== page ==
Fast-track sentences for teachers who admit guilt

New rule means staff who do not contest allegations can bypass drawn-out hearings process.

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Teachers who are prepared to admit allegations of professional misconduct or incompetence could avoid a General Teaching Council hearing under new rules designed to cut its growing backlog of cases.

The rule was announced after the council revealed nearly 250 teachers are waiting for their cases to be investigated or heard. Meanwhile, their careers are in limbo.

Union lawyers have welcomed the rule, allowing staff who do not contest allegations to bypass hearings, but they are uncertain how many cases would be clear-cut enough to be dealt with in this way.

Alan Meyrick, the GTC's registrar, said the rule would be used only "where appropriate" and only if it was in "the public interest". Sentences would still range from a reprimand to a prohibition order, and the outcomes of cases resolved this way would be made public.

The GTC's annual report shows it held 150 disciplinary hearings this year, just six more than last year and short of its target of 200.

Mr Meyrick said the council had held a record number of hearings this year and that delays were usually due to postponements at teachers' request and the "high number of complex and long-running cases".

The council has had a backlog of cases for some time, and has been criticised for putting teachers through what can be a very drawn-out process. The average time between a case being referred and it reaching a hearing is 57 weeks.

John Davies, former head of one-time Swinford Manor, a secondary for boys with emotional and behavioural difficulties, in Kent, came up before the GTC on a range of child abuse charges. The case took more than two years before he was completely exonerated.

"They have an amateurish, back-of-a-fag-packet way of going about things," he said.

"They calculated my case would take about seven days, which was right, but they took place over an entire year. They even cancelled two days of the hearing because they had a staff training day. Magistrates' courts and employment tribunals are much better organised.

"The effect on peoples' lives is terrible. Waiting in limbo for so long can affect your family, job and career. I lodged a complaint about how long my case took, but when they said that would take four days of hearing, I said, `Forget it'."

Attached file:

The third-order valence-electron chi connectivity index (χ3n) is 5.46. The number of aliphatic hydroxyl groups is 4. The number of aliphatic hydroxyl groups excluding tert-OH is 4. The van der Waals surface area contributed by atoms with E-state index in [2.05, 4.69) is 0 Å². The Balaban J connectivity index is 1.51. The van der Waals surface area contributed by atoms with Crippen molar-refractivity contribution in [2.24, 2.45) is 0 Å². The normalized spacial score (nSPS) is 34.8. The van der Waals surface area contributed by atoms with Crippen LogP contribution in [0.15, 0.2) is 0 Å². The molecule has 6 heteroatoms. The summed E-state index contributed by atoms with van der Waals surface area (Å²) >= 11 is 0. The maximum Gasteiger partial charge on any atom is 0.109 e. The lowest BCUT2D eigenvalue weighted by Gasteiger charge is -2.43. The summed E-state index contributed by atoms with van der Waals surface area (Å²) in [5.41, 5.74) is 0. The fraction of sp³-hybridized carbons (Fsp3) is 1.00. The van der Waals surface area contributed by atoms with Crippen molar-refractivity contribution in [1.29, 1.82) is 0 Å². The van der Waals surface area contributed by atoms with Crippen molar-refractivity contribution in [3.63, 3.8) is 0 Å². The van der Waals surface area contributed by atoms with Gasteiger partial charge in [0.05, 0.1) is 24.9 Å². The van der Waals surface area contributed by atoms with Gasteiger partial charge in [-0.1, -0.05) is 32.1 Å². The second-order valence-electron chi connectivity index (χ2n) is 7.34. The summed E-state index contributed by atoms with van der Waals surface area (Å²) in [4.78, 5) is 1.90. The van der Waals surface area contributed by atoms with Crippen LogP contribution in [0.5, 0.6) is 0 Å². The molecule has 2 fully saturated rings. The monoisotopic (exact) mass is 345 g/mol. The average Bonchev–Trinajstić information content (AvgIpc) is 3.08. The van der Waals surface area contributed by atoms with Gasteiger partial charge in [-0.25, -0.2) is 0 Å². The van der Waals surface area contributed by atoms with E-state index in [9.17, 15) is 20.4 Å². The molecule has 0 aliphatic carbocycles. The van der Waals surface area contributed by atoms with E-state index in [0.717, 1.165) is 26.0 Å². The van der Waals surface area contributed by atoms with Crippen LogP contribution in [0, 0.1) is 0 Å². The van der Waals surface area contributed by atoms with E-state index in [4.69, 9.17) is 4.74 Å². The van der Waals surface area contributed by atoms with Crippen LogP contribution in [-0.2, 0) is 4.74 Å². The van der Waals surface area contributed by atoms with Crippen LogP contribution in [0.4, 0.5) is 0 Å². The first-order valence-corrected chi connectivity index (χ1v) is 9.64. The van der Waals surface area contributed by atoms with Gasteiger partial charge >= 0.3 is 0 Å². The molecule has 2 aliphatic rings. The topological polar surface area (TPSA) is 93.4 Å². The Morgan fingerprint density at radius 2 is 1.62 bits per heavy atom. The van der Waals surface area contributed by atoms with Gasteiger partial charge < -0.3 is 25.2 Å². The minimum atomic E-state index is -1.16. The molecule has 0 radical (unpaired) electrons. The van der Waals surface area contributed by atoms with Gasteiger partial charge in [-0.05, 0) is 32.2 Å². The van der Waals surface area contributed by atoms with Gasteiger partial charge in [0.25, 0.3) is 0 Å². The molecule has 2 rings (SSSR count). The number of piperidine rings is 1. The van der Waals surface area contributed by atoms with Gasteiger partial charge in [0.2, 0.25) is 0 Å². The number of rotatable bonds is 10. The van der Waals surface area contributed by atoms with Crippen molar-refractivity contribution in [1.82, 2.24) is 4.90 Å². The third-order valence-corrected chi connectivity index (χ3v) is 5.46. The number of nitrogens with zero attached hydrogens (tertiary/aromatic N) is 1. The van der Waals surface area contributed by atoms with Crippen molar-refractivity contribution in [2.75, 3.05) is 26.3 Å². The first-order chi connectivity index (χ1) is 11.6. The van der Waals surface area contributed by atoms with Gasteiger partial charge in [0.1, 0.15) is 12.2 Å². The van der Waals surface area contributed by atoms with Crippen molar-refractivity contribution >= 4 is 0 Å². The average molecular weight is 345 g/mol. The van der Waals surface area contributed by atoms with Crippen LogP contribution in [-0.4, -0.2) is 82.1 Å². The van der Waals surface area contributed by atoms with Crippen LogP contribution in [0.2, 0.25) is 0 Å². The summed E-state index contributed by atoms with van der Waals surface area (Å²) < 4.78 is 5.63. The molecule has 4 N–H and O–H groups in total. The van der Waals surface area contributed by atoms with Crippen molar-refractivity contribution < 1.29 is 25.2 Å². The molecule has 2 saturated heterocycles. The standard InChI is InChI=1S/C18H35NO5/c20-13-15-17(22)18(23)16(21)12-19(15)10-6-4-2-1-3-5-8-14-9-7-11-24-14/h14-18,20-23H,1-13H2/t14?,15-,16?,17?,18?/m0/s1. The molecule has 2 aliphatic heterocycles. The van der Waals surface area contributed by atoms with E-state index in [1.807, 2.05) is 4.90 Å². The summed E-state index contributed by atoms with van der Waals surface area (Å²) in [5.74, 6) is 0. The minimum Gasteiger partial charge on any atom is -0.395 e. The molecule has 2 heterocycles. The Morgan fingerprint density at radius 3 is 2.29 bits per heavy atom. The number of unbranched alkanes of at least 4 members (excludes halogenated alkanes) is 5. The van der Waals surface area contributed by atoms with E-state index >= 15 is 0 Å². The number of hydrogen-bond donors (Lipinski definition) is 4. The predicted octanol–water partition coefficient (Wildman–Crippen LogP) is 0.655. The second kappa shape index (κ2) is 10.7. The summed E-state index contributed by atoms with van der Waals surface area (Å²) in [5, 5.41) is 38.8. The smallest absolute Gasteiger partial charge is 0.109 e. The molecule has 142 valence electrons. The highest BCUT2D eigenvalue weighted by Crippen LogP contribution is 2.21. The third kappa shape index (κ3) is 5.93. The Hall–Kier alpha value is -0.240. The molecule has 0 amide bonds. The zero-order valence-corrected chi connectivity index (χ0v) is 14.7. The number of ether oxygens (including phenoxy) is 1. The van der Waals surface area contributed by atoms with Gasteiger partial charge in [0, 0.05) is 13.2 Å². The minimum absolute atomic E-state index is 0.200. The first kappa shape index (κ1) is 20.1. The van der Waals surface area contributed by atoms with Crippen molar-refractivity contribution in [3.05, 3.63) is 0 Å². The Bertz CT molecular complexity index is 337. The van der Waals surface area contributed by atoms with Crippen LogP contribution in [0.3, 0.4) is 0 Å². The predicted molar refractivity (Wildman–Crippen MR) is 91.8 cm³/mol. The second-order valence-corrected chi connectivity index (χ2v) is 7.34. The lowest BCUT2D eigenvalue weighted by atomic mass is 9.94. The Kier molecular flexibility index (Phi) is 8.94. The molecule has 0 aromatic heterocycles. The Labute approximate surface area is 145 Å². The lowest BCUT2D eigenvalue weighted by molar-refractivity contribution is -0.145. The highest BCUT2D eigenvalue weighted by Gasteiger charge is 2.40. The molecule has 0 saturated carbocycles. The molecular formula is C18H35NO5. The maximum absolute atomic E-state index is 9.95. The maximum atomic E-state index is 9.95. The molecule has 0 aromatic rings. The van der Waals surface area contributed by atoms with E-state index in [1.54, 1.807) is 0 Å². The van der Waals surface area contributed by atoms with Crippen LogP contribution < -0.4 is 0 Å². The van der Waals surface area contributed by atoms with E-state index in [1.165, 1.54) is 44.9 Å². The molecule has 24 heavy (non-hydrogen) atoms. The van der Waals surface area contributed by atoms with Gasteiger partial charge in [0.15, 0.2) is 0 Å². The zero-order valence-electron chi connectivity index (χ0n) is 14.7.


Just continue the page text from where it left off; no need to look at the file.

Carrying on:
Despite this, Mr Davies, now a property developer, has expressed concerns about plans to allow teachers to avoid hearings by admitting allegations against them.

"When you find yourself up before the GTC, you might not be in any state to make a decision about admitting the allegations against you," he said. "You are not necessarily in a good state of mind to defend yourself, and you might opt to admit something just to get it over with and get on with your life."

As well as the high number of cases in the GTC pipeline, complaints about teachers from the public made directly to the council have doubled from 46 in 2006-7 to 92 last year. But officials say most are referred back to be investigated on a local level first.

This year's GTC annual report was published amid news that a CD containing the names and addresses of 11,500 teachers on its register had been lost in the post. The council has written to apologise to teachers who may have been affected.

But Chris Keates, general secretary of the NASUWT, said many teachers would not be aware of the problem as they threw GTC correspondence away as junk mail.

She has called for any teachers adversely affected by the blunder to be compensated.

GTC hotline: 0870 001 0308


Last year General Teaching Council disciplinary hearings produced:

11 No finding

29 Prohibition orders

6 No sanction

32 Conditional registration order

36 Reprimands

22 Suspensions

14 Others: cases disposed of by alternative means


244 Cases pending, September 2008.

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